On a test machine Iwas never able to access to a newly created 4th partiton. As we can see there are dev devices for everything but the 4th partition.
The normal "partprobe" or "kpartx" or kernel being told to rescan the block device didn't help (only a reboot did).
fdisk -l /dev/sda
Disk /dev/sda: 750.2 GB, 750156374016 bytes
255 heads, 63 sectors/track, 91201 cylinders
The old MBR 512 bytes partition table is no longer valid if you are using GPT.
To copy a GPT table with dd to another disk do it like so:
Below sda is the source disk and destination disk is sdb (change to meet your needs).
dd if=/dev/sda of=/dev/sdb bs=1536 count=1
You can also use dd to backup your partition table like normal but with the bs of 1536
1.) Replicate the number of partitions in your new drives.
I created 3 partitions of the same same size.
partition #1: +1G (/boot)
partition #2: +60G (swap)
partition #3: rest of it (/)
#note if you are using GPT/gdisk you need to create separate a partition at least 1MB in size (in my case I would a 4th partition and mark it type ef02).........
sudo fdisk /dev/sdh
WARNING: GPT (GUID Partition Table) detected on '/dev/sdh'! The util fdisk doesn't support GPT. Use GNU Parted.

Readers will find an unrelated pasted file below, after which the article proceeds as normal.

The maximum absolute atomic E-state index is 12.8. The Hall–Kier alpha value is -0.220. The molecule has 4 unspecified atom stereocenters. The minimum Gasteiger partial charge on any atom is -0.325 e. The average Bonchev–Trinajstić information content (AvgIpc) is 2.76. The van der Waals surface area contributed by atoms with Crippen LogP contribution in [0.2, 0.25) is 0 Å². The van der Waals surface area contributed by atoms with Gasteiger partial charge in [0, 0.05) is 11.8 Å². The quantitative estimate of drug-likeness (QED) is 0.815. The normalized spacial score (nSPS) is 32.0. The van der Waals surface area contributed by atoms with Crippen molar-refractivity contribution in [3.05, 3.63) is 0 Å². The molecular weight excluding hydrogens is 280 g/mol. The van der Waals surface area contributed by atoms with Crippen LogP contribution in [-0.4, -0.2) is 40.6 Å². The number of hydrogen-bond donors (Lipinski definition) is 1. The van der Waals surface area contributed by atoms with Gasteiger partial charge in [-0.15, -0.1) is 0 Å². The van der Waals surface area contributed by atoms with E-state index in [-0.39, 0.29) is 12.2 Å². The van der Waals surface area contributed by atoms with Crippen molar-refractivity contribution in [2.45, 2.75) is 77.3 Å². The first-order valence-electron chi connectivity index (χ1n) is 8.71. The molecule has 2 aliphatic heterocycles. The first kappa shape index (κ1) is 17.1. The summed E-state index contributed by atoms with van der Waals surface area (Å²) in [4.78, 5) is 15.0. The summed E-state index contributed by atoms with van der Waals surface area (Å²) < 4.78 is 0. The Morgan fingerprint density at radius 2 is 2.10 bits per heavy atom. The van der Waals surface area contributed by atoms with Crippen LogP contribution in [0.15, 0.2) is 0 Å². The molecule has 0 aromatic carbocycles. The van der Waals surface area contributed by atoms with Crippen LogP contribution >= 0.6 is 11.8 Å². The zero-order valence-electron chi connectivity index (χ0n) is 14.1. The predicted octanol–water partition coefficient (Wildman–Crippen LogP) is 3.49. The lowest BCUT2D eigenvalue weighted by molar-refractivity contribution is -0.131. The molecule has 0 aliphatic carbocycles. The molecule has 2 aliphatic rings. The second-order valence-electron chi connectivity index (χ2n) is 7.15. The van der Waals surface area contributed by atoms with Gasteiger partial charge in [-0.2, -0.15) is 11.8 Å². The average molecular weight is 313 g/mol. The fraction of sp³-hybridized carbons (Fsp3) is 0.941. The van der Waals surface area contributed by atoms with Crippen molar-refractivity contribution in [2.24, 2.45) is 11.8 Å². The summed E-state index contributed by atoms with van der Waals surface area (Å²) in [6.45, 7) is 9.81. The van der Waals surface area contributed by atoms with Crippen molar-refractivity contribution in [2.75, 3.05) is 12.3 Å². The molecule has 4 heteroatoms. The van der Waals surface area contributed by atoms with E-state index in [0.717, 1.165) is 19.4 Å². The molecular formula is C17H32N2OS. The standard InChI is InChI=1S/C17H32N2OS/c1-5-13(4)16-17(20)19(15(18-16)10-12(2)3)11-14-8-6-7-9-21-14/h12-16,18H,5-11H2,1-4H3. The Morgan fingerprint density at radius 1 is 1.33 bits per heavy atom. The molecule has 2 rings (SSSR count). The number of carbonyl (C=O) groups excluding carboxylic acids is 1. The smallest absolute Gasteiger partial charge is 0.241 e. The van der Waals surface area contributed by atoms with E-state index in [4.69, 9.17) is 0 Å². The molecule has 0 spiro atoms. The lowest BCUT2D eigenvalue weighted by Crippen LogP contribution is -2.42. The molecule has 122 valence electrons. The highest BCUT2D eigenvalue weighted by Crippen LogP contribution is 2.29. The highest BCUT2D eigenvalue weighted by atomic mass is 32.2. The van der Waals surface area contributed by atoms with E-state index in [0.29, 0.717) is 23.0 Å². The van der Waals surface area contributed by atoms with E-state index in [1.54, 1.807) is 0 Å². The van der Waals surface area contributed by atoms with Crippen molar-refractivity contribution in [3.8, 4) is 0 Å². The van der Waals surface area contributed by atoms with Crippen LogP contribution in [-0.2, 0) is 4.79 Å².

WARNING: The size of this disk is 8.0 TB (8001563221504 bytes).
DOS partition table format can not be used on drives for volumes
larger than (2199023255040 bytes) for 512-byte sectors. Use parted(1) and GUID
partition table format (GPT).
The device presents a l........
grub> root (hd0,0)
Filesystem type is ext2fs, partition type 0xfd
grub> setup (hd0)
But if you do:
it does work, I think hd0/sda had a GPT partition that was not removed properly (what I did was just dd bs=512 count=1 the partition table from another drive since the partition table should be identical).
Checking if "/boot/grub/........
fdisk unfortunately can't do this and I'm not sure if there's any updated version that handles it but parted can do it.
Here's an example of how to do it:
parted /dev/sda print
1 17.4kB 1024MB 1024MB ntfs primary
2 1024MB 16144MB 15120MB ntfs primary
/dev/sda1 would be the first partiton
/dev/sda2 would be the second partition
You can then just access them like any other normal partition.........
At first it was configured as a RAID 0, then I deleted the Virtual Disk Group.
I thought both drives would be shown and detected in Linux as sda and sdb but it actually shows nothing.
To make them work you have to hit Ctrl+R before the system boots (when prompted) and create a Virtual Disk Group. In my case I created each one as RAID 0 (with a single drive only) as I just wanted JBOD but there is no such option or default in these Dell Pe........
The dmg format is silly and annoying to work with, why couldn't Apple stick with the .iso standard? Anyway, there's an excellent Linux and Windows based tool to convert it back to a normal .iso Image called dmg2iso
I'll only cover theLinux version although the Windows pre-built binary works the same way.
Download dmg2iso here for free (from the author's website)
It's just silly and doesn't make sense that Ubuntu doe........